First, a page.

May 24, 2009
Often, Rome charges that the Scriptures are ambiguous and unclear, needing Tradition and the Magisterium to properly interpret them. On the contrary, we believe that the Scriptures teach that they are perspicuous. That is, they are plain and clear enough in the necessary places to know of what we must believe concerning salvation and do in response to so great a salvation.
Yet, isn’t it interesting to observe Rome’s double speak? For, on the one hand, she says that the Scriptures are unclear, yet when arguing for blasphemous doctrines such as the sinlessness of Mary, her assumption, Apostolic succession, etc., the Papists begin arguing for the clarity of Scripture as it stands on its own.
William Whitaker once wrote,
Indeed all the papists in their books, when they seek to prove any thing, boast everywhere that they can bring arguments against us from the most luminous, plain, clear and manifest testimonies of Scripture . . . For in every dispute their common phrases are,””This is clear,””This is plain,””This is manifest in the scriptures, and such like. Surely when they speak thus, they ignorantly and unawares confess the perspicuity of the scriptures even in the greatest questions and controversies (A Disputation on Holy Scripture Against the Papists, Especially Bellarmine and Stapleton, trans. and ed. William Fitzgerald (Cambridge: The University Press, reprinted 1849), 401).
May 21, 2009
The Roman Catholic church, with her proliferation of doctrines and commandments of men that are contrary to Scripture and human reason, contends that there are two sources of special revelation, Scripture and Tradition. They contend that outside of Scripture, the Apostles passed down unwritten, oral tradition. Yet, what is interesting is that such an idea originates, not with the Christian Church, but with heretical Gnostic sects.
Irenaeus, an early church father, once wrote concerning the heretics of his day,
Such, then, is their system, which neither the prophets announced, nor the Lord taught, nor the apostles delivered, but of which they boast that beyond all others they have a perfect knowledge. They gather their views from other sources than the Scriptures…When, however, they are confuted from the Scriptures, they turn round and accuse these same Scriptures, as if they were not correct, nor of authority, and [assert] that they are ambiguous, and that the truth cannot be extracted from them by those who are ignorant of tradition. For [they allege] that the truth was not delivered by means of written documents, but vivâ voce (ANF; Vol. I, Irenaeus, Against Heresies, Book I.8.1, III.2.1, emphasis mine).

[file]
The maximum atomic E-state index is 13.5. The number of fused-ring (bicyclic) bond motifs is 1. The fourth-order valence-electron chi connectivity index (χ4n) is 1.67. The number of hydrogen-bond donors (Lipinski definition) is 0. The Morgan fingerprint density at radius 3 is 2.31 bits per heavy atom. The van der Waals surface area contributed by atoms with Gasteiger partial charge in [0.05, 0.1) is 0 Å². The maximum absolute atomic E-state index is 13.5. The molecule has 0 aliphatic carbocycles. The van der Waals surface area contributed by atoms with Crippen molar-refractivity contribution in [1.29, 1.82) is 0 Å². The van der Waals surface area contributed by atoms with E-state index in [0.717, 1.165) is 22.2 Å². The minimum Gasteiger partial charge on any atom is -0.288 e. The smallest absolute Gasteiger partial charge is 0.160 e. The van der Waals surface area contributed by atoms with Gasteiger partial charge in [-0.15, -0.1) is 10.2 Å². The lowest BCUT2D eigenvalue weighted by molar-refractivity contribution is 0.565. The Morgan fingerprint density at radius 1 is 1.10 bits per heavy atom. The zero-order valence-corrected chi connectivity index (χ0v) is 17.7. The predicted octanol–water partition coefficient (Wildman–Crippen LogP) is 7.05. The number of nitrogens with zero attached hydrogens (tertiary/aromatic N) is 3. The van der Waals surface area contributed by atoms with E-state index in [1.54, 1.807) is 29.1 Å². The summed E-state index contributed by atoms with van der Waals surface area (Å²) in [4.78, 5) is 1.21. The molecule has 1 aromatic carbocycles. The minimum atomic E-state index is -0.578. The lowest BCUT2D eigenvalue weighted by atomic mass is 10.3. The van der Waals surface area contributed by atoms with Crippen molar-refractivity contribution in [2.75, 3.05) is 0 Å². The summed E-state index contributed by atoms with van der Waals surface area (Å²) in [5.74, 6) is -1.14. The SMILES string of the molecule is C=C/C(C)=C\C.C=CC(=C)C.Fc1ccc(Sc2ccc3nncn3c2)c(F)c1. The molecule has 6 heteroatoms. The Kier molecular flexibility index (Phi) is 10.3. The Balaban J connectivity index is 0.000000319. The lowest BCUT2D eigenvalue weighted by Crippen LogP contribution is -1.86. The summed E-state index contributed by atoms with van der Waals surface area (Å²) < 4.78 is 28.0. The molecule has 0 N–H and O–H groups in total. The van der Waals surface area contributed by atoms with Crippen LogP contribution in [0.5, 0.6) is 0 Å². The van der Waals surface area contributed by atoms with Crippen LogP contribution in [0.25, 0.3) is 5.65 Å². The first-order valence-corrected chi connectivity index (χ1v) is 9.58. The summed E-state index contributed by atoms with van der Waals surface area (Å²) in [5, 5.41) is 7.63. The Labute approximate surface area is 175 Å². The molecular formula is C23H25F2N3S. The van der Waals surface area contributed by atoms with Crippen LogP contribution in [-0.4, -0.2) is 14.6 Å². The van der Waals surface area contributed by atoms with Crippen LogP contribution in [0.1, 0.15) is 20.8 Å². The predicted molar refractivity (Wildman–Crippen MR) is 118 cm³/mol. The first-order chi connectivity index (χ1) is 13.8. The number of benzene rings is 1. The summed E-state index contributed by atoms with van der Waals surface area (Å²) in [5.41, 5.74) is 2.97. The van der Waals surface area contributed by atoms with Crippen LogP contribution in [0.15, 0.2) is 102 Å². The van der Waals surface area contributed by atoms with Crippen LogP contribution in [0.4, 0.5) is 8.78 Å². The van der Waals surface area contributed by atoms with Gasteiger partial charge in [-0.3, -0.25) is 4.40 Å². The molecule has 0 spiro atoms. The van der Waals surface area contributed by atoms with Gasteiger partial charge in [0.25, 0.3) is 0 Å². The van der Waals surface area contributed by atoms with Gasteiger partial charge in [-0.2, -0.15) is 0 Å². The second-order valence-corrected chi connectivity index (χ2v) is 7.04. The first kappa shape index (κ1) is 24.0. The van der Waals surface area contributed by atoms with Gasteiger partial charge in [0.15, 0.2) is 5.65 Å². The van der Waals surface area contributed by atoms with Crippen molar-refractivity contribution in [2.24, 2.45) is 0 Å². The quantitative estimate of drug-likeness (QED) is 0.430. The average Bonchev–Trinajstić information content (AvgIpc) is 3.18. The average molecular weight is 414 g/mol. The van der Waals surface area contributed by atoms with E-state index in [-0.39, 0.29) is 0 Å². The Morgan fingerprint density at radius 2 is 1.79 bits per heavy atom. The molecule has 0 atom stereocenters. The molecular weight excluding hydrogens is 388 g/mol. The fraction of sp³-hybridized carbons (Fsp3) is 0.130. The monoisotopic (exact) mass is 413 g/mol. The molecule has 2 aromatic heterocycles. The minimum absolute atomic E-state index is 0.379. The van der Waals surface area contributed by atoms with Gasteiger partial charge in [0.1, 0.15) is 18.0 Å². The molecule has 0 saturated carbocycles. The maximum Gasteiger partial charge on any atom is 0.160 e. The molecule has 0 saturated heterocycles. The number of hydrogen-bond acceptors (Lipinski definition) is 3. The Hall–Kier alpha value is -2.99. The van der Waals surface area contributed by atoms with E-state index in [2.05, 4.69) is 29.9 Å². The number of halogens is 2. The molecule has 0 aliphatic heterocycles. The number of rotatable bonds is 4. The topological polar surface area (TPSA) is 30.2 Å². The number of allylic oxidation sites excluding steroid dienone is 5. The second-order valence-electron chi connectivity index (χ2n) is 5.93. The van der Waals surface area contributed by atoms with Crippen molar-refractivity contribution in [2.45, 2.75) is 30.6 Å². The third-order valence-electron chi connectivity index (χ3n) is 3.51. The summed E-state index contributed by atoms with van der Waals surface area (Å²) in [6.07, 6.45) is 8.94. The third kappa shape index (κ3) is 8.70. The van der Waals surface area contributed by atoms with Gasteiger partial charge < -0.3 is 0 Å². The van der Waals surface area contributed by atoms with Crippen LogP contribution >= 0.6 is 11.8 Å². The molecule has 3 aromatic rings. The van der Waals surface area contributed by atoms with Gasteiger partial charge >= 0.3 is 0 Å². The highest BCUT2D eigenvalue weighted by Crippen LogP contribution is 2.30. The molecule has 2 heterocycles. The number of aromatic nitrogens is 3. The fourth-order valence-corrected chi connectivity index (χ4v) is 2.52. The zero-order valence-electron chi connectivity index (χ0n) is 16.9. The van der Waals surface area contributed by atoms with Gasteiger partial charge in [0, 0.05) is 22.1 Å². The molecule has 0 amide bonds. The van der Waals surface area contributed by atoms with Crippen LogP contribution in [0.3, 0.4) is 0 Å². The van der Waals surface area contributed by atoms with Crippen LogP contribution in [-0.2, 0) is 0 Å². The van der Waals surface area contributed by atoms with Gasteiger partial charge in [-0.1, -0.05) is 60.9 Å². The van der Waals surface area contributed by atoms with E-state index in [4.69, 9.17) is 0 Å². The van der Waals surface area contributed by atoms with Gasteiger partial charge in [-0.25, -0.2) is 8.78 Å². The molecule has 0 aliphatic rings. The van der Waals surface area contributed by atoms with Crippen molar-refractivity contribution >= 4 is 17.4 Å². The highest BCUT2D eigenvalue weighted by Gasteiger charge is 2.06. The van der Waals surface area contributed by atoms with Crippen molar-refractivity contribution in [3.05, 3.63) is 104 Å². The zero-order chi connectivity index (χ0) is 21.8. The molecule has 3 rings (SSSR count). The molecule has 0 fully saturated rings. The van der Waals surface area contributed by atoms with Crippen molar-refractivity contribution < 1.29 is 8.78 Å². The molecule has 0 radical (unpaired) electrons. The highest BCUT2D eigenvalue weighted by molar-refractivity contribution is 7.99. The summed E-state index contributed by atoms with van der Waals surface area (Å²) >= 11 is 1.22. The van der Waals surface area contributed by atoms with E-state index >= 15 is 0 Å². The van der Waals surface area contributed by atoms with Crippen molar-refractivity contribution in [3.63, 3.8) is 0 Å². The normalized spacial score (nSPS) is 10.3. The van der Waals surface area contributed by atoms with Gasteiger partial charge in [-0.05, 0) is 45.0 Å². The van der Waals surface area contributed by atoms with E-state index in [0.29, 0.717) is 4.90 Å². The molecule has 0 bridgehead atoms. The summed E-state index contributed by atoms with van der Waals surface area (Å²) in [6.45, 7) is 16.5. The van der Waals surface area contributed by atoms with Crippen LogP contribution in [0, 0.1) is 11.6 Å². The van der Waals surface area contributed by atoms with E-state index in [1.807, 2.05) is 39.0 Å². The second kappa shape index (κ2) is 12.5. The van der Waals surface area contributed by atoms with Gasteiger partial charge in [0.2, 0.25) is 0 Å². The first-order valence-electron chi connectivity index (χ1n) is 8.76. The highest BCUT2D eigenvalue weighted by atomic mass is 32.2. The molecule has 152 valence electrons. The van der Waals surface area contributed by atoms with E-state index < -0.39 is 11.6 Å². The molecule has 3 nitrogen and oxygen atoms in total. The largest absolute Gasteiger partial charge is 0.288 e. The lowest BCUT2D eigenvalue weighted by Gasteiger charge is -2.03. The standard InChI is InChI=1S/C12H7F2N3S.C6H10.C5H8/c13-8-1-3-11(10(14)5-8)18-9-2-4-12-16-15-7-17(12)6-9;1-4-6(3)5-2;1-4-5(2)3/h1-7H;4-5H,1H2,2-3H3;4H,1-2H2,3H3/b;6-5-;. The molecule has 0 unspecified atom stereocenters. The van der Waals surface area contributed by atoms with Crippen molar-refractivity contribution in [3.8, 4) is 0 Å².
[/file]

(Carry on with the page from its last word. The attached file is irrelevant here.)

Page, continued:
But isn’t it interesting to note the similarities between Rome and early Gnostics? They both believe the Scriptures to be ambiguous or unclear. They both believe that “perfect knowledge” of unwritten tradition is needed to interpret Scripture. They both believe that the viva voce (living voice) is superior to the viva verbum (living word).
The great problem with Rome is that she tries to bind the consciences of men with her own invented doctrines and commandments.
Francis Turretin once wrote,
The object of the papists in this and other controversies set forth by them concerning the Scriptures, is obvious, viz., to avoid the tribunal of Scripture (in which they do not find sufficient help for the defense of their errors) and to appeal to the church (i.e., to the pope himself) and thus become judges in their own cause (Institutes of Elenctic Theology, 1:85).
If Rome insists that there is Apostolic Tradition, why is it that Rome has never been able to define what exactly the content of this Tradition is? They speak of oral Tradition, but they cannot tell you all that it entails. How can they even be sure what to bind consciences of men with if they cannot even say what the body of doctrine is contained within Tradition?
There is no viva voce of unwritten, oral Apostolic Tradition. Such a belief is rooted in Gnosticism. Rather, the only viva voce is that of the Holy Spirit, the Author and Teacher of the Scriptures, and thus, the Scriptures become the viva verbum, because the Spirit speaks through them.
For the word of God is living and active, sharper than any two-edged sword, piercing to the division of soul and of spirit, of joints and of marrow, and discerning the thoughts and intentions of the heart. And no creature is hidden from his sight, but all are naked and exposed to the eyes of him to whom we must give account.
May 20, 2009
The Spirit and the Word are inseparable. Scripture cannot be understood without the illumination of the Spirit by virtue of the fact that Scripture is God-breathed (2 Tim. 3:16). And the Spirit does not speak in new revelations but speaks through the inspired Word of God. Francis Turretin once wrote,
He [the Holy Spirit] is not given to us in order to introduce new revelations, but to impress the written word on our hearts; so that here the word must never be separated from the Spirit (Is. 59:21). The former works objectively, the latter efficiently; the former strikes the ears from without, the latter opens the heart within. The Spirit is the teacher; Scripture is the doctrine which he teaches us (Institutes of Elenctic Theology, 1:59).